Student Loan Forgiveness: The Biden administration begins the process of forgiving student loan debt


The Biden administration is launching efforts to forgive student loan debt on Thursday, sending out updates on the process by email before the application window opens next month.

In August, President Joe Biden announced his decision to cancel up to $10,000 in student loan debt for people making less than $125,000 a year or $20,000 for borrowers who are Pell Grant recipients.

They signed up for updates, and an education Department email obtained by CNN on Thursday offered some details about who it is and what to expect in the process.

“In October, the US Department of Education will launch a short online application for student debt relief. You will not need to upload supporting documents or use your FSA ID to submit your application,” the email said.

He continued, “Once your application is submitted, we’ll review it, determine if you’re eligible for debt relief, and work with your loan servicer to process your relief. We’ll contact you if we need any additional information from you.”

The email said additional updates would be sent “in the coming days,” but did not give a specific date for when the application window will open in October. It will be extended until December 2023. He also warned readers to “beware of scams.”

“You may be contacted by a company saying they will help you with loan discharge, forgiveness, cancellation, or debt for a fee. You should never pay back your federal student aid. Make sure you work only with the US Department of Education and our loan servicers, and never share your personal information or account password with anyone,” he said.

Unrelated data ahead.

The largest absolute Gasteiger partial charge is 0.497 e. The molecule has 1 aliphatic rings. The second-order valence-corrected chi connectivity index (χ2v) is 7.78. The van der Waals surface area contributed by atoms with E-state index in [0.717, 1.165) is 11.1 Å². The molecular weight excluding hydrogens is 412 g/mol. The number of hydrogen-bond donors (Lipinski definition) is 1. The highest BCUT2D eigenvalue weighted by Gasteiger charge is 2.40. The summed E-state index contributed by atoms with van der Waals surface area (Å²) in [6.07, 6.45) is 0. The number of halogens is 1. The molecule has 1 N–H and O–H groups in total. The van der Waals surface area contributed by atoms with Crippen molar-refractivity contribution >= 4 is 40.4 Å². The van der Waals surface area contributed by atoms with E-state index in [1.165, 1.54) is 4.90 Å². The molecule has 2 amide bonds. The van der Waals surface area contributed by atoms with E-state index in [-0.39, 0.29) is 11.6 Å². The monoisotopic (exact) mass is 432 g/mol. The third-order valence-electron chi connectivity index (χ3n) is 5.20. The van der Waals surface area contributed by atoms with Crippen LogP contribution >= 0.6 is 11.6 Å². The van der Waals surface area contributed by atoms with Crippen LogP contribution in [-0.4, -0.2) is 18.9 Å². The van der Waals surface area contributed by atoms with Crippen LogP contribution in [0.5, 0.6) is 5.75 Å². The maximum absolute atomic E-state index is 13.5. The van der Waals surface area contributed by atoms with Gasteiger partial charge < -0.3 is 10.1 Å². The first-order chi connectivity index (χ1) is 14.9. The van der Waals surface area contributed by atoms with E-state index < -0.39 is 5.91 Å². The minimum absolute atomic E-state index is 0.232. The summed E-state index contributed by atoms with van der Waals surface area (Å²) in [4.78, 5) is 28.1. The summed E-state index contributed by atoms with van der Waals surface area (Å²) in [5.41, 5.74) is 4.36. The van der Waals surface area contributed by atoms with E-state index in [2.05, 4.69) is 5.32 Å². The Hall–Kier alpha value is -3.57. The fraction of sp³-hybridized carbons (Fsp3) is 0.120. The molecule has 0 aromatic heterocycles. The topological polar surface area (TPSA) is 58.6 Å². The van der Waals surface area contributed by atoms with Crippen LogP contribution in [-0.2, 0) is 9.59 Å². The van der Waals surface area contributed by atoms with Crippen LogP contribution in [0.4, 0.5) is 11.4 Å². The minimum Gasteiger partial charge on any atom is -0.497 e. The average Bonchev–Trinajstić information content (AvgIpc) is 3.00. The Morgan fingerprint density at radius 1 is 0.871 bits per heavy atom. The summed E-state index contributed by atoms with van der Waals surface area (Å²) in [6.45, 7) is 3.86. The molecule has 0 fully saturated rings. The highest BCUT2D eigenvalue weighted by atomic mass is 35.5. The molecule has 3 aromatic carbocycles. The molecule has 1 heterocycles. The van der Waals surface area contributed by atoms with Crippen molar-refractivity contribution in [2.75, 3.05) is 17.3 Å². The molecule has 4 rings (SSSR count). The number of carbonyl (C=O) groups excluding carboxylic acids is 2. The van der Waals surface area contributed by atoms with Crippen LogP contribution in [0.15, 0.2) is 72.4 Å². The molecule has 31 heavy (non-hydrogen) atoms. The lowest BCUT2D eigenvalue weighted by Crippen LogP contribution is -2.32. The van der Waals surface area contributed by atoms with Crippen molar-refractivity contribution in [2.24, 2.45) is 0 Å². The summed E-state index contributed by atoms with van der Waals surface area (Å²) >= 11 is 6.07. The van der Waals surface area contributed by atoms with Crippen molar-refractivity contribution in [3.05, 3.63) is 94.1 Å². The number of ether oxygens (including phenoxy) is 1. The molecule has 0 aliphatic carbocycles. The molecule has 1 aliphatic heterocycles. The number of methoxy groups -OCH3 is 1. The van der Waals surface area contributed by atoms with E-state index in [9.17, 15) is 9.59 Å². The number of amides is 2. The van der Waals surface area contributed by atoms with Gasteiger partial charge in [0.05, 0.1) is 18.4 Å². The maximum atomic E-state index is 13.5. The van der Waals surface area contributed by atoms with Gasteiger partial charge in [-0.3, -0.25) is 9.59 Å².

The Education Department is “working closely” with the White House through the implementation process, a department spokesman said, and is meeting daily.

“Our goal is to provide an easy and simple experience for borrowers by partnering with the servers who will actually process the loan,” the spokesperson said in a statement to CNN.

Biden’s student debt movement opened new divisions both within and outside his party. While some supporters applauded the decision, progressives say it didn’t go far enough, some Democratic economists warned it could worsen inflation, and Republicans said it was unfair and costly. The nonpartisan Congressional Budget Office said in a report Monday that the repeal could cost as much as $400 trillion, but noted that those estimates were still “highly uncertain.”

The White House says the cost should be seen over a 30-year period.

And in one of the first significant legal challenges to the loan forgiveness plan, a public interest lawyer filed a lawsuit Tuesday, arguing the policy is an abuse of executive power. Plaintiff Frank Garrison claims that because of the student loan forgiveness, he will be forced to pay state taxes on the amount forgiven, an expense he would otherwise have avoided.

The lawsuit, which names the Department of Education as a defendant, alleges the agency’s “unacceptable abuse of executive authority to restore the rule of law and enforce the Constitution’s separation of powers,” according to a press release from the Pacific Legal Foundation.

White House spokesman Abdullah Hasan said in an emailed statement, “The claim is without merit for one simple reason: No one will be forced to write off their debt. Anyone who doesn’t want to write off their debt can choose to opt out.”

This story has been updated with additional information.